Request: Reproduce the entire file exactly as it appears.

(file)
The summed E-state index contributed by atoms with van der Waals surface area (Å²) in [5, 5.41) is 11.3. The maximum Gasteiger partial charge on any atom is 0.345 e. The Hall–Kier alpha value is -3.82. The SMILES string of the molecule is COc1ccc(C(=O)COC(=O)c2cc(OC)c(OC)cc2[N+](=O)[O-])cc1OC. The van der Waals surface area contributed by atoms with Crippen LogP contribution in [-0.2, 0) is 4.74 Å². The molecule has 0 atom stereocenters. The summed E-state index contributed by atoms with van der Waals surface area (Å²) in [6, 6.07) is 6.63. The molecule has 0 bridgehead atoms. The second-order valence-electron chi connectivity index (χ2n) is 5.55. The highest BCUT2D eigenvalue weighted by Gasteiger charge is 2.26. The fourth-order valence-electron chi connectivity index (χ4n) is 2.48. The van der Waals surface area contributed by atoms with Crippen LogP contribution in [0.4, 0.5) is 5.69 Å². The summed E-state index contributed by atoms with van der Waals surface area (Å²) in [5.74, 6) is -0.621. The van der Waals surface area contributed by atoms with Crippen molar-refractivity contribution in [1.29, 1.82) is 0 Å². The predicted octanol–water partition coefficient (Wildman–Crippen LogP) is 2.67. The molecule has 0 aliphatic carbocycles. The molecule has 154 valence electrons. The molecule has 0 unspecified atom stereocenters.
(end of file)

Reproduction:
The summed E-state index contributed by atoms with van der Waals surface area (Å²) in [5, 5.41) is 11.3. The maximum Gasteiger partial charge on any atom is 0.345 e. The Hall–Kier alpha value is -3.82. The SMILES string of the molecule is COc1ccc(C(=O)COC(=O)c2cc(OC)c(OC)cc2[N+](=O)[O-])cc1OC. The van der Waals surface area contributed by atoms with Crippen LogP contribution in [-0.2, 0) is 4.74 Å². The molecule has 0 atom stereocenters. The summed E-state index contributed by atoms with van der Waals surface area (Å²) in [6, 6.07) is 6.63. The molecule has 0 bridgehead atoms. The second-order valence-electron chi connectivity index (χ2n) is 5.55. The highest BCUT2D eigenvalue weighted by Gasteiger charge is 2.26. The fourth-order valence-electron chi connectivity index (χ4n) is 2.48. The van der Waals surface area contributed by atoms with Crippen LogP contribution in [0.4, 0.5) is 5.69 Å². The summed E-state index contributed by atoms with van der Waals surface area (Å²) in [5.74, 6) is -0.621. The van der Waals surface area contributed by atoms with Crippen molar-refractivity contribution in [1.29, 1.82) is 0 Å². The predicted octanol–water partition coefficient (Wildman–Crippen LogP) is 2.67. The molecule has 0 aliphatic carbocycles. The molecule has 154 valence electrons. The molecule has 0 unspecified atom stereocenters.